Irvine is the nation’s second-best large city in which to raise a family, and San Bernardino is the seventh-worst, according to one ranking.

Nothing is more debatable than what makes a place great for family life. So, these types of rankings are subject to great debate. Results often vary widely depending on what cities — and more importantly, what variables — are considered.


Nevertheless, the folks at WalletHub used a host of economic, civic and demographic variables in their attempt to gauge the family-friendliness of 182 large cities across the nation. City-by-city stats were rated by what WalletHub saw as five key child-rearing factors: family fun, health and safety, education/childcare, affordability and socioeconomics.

Irvine came in second behind Overland Park, Kansas, based on high scores for health (No. 3); education (No. 3) and socioeconomics (No. 4). The city ranked 28th for fun … and 49th for affordability.

On the lower end of WalletHub’s survey was San Bernardino at No. 176. That score came despite a No. 14 ranking for fun that couldn’t overcome a No. 178 rank for health/safety; 163rd for education/care; 173rd for affordability; and 156th for socioeconomics.


Now, “affordability” is very relative as many “family friendly” towns have high incomes to support the pricey cost of living. Ponder Irvine and San Bernardino.


Irvine is a fine city in which to live if you earn the typical high wages residents there make. The median value of an Irvine home is $863,000, according to Zillow, with a median household income of $97,000, by Census math. How could San Bernardino be less “affordable” when homes are valued at just $341,000? Well, look at the median income, which runs only $38,000.


Let’s consider WalletHub’s rankings as just one opinion. Another family-themed ranking by Zumper looked at 94 cities and came to different conclusions. For example, Zumper gave Bakersfield the highest ranking in California and No. 19 nationally. Conversely, WalletHub ranked Bakersfield No. 84. Irvine was not ranked by Zumper.


To be fair, the two rankings did have some similarities. As for “best,” Zumper had Madison, Wis., as No. 1 while WalletHub scored it a respectable No. 13. And “worst” cities for families? Zumper had Baltimore worst followed by Detroit, Las Vegas and Cleveland. By WalletHub’s math? The bottom included Newark, N.J., followed by Detroit, Miami, Cleveland, Hialeah, Fla., and Baltimore.


All that said, here is how WalletHub ranked other Southern California cities, with their scores for the five factors tracked … Let the debates begin!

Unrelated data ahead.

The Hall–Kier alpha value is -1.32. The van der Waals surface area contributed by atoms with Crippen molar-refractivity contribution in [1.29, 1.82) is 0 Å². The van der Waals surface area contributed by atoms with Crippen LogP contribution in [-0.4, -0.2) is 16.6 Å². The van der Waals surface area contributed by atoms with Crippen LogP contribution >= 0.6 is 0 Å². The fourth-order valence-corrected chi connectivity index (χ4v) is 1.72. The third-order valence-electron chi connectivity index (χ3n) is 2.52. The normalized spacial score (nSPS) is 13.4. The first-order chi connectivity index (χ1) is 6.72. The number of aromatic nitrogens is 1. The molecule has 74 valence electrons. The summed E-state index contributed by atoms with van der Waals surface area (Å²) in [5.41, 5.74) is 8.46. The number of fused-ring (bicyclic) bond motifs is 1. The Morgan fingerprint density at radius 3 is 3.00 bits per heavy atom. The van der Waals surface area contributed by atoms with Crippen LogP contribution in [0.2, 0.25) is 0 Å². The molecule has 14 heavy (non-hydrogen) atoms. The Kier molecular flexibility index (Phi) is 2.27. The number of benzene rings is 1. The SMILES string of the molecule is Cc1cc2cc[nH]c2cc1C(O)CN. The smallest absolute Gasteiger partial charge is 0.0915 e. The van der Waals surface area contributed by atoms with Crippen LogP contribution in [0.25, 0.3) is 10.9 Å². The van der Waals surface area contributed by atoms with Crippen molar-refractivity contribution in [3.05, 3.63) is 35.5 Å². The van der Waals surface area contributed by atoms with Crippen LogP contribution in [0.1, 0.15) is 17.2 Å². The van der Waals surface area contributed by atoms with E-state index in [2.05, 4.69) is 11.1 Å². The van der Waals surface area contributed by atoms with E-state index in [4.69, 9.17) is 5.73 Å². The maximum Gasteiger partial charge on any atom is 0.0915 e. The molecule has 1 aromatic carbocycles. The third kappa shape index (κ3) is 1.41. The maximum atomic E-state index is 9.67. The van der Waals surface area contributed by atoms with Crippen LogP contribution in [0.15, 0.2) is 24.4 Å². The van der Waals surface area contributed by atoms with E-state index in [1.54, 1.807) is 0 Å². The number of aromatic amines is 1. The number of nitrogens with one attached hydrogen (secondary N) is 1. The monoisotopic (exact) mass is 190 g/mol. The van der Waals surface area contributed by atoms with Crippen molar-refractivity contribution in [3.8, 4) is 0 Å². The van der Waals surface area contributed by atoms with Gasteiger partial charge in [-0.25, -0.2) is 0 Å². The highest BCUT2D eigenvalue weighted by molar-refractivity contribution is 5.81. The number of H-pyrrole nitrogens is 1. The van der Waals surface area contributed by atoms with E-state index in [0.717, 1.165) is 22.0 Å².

No. 9 Huntington Beach: Ranked 90 for fun; 9 for health; 6 for education; 77 for affordability; and 8 for economics.


No. 37 Rancho Cucamonga: Ranked 61 for fun; 63 for health; 43 for education; 98 for affordability; and 9 for economics.


No. 45 Santa Clarita: Ranked 98 for fun; 26 for health; 17 for education; 122 for affordability; and 52 for economics.


No. 73 Garden Grove: Ranked 24 for fun; 38 for health; 30 for education; 172 for affordability; and 19 for economics.


No. 93 Glendale: Ranked 60 for fun; 36 for health; 31 for education; 175 for affordability; and 17 for economics.


No. 98 Anaheim: Ranked 46 for fun; 28 for health; 53 for education; 174 for affordability; and 25 for economics.


No. 101 Fontana: Ranked 18 for fun; 110 for health; 127 for education; 157 for affordability; and 32 for economics.


No. 115 Los Angeles: Ranked 1 for fun; 67 for health; 87 for education; 177 for affordability; and 128 for economics.


No. 116 Riverside: Ranked 79 for fun; 101 for health; 114 for education; 152 for affordability; and 35 for economics.


No. 122 Long Beach: Ranked 13 for fun; 46 for health; 57 for education; 176 for affordability; and 78 for for economics.


No. 134 Moreno Valley: Ranked 29 for fun; 88 for health; 145 for education; 165 for affordability; and 70 for economics.


No. 139 Ontario: Ranked 36 for fun; 117 for health; 143 for education; 169 for affordability; and 31 for economics.


No. 157 Santa Ana: Ranked 72 for fun; 51 for health; 67 for education; 179 for affordability; and 47 for economics.